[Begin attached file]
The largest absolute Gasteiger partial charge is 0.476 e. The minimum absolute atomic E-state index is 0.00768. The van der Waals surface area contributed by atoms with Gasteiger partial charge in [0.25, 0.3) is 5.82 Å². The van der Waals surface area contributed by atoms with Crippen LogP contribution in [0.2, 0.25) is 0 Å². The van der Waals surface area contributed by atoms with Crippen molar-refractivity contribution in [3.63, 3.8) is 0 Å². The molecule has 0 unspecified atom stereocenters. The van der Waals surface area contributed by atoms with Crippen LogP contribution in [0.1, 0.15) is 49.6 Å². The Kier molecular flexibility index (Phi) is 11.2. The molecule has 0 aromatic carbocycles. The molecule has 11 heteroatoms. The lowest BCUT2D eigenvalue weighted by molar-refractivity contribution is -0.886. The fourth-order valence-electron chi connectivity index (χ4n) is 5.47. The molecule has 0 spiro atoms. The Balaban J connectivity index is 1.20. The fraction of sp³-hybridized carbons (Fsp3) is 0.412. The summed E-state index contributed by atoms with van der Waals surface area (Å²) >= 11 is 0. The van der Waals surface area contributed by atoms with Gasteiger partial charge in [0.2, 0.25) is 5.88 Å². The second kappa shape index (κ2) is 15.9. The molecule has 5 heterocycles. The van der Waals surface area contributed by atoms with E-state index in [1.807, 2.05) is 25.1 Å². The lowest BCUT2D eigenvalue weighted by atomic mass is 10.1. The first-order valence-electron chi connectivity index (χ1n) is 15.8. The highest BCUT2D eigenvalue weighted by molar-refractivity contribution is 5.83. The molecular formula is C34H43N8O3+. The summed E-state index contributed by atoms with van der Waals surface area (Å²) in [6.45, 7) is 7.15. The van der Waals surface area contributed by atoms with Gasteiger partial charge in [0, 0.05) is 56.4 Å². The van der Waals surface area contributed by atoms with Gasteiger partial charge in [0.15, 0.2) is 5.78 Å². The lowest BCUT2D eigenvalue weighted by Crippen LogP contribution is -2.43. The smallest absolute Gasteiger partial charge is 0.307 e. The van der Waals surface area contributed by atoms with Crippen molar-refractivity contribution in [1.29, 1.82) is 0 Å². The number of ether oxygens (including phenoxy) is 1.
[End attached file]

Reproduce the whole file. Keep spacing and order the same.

The largest absolute Gasteiger partial charge is 0.476 e. The minimum absolute atomic E-state index is 0.00768. The van der Waals surface area contributed by atoms with Gasteiger partial charge in [0.25, 0.3) is 5.82 Å². The van der Waals surface area contributed by atoms with Crippen LogP contribution in [0.2, 0.25) is 0 Å². The van der Waals surface area contributed by atoms with Crippen molar-refractivity contribution in [3.63, 3.8) is 0 Å². The molecule has 0 unspecified atom stereocenters. The van der Waals surface area contributed by atoms with Crippen LogP contribution in [0.1, 0.15) is 49.6 Å². The Kier molecular flexibility index (Phi) is 11.2. The molecule has 0 aromatic carbocycles. The molecule has 11 heteroatoms. The lowest BCUT2D eigenvalue weighted by molar-refractivity contribution is -0.886. The fourth-order valence-electron chi connectivity index (χ4n) is 5.47. The molecule has 0 spiro atoms. The Balaban J connectivity index is 1.20. The fraction of sp³-hybridized carbons (Fsp3) is 0.412. The summed E-state index contributed by atoms with van der Waals surface area (Å²) >= 11 is 0. The van der Waals surface area contributed by atoms with Gasteiger partial charge in [0.2, 0.25) is 5.88 Å². The second kappa shape index (κ2) is 15.9. The molecule has 5 heterocycles. The van der Waals surface area contributed by atoms with E-state index in [1.807, 2.05) is 25.1 Å². The lowest BCUT2D eigenvalue weighted by atomic mass is 10.1. The first-order valence-electron chi connectivity index (χ1n) is 15.8. The highest BCUT2D eigenvalue weighted by molar-refractivity contribution is 5.83. The molecular formula is C34H43N8O3+. The summed E-state index contributed by atoms with van der Waals surface area (Å²) in [6.45, 7) is 7.15. The van der Waals surface area contributed by atoms with Gasteiger partial charge in [0, 0.05) is 56.4 Å². The van der Waals surface area contributed by atoms with Gasteiger partial charge in [0.15, 0.2) is 5.78 Å². The lowest BCUT2D eigenvalue weighted by Crippen LogP contribution is -2.43. The smallest absolute Gasteiger partial charge is 0.307 e. The van der Waals surface area contributed by atoms with Crippen molar-refractivity contribution in [1.29, 1.82) is 0 Å². The number of ether oxygens (including phenoxy) is 1.